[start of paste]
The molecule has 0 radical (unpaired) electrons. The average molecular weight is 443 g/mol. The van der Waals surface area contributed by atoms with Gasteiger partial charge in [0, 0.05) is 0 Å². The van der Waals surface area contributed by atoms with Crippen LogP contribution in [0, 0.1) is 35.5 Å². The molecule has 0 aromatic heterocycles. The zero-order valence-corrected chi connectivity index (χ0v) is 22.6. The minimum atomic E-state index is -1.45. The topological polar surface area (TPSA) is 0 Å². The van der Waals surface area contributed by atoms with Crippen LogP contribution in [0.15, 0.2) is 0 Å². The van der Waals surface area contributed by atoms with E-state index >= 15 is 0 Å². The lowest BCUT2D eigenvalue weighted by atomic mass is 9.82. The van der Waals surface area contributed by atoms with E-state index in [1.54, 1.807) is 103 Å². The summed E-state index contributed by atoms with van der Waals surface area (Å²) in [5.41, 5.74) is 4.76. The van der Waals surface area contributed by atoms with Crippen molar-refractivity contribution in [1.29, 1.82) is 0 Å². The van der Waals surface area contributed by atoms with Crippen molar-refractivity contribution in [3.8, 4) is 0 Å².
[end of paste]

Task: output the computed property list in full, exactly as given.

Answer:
The molecule has 0 radical (unpaired) electrons. The average molecular weight is 443 g/mol. The van der Waals surface area contributed by atoms with Gasteiger partial charge in [0, 0.05) is 0 Å². The van der Waals surface area contributed by atoms with Crippen LogP contribution in [0, 0.1) is 35.5 Å². The molecule has 0 aromatic heterocycles. The zero-order valence-corrected chi connectivity index (χ0v) is 22.6. The minimum atomic E-state index is -1.45. The topological polar surface area (TPSA) is 0 Å². The van der Waals surface area contributed by atoms with Crippen LogP contribution in [0.15, 0.2) is 0 Å². The van der Waals surface area contributed by atoms with E-state index >= 15 is 0 Å². The lowest BCUT2D eigenvalue weighted by atomic mass is 9.82. The van der Waals surface area contributed by atoms with E-state index in [1.54, 1.807) is 103 Å². The summed E-state index contributed by atoms with van der Waals surface area (Å²) in [5.41, 5.74) is 4.76. The van der Waals surface area contributed by atoms with Crippen molar-refractivity contribution in [1.29, 1.82) is 0 Å². The van der Waals surface area contributed by atoms with Crippen molar-refractivity contribution in [3.8, 4) is 0 Å².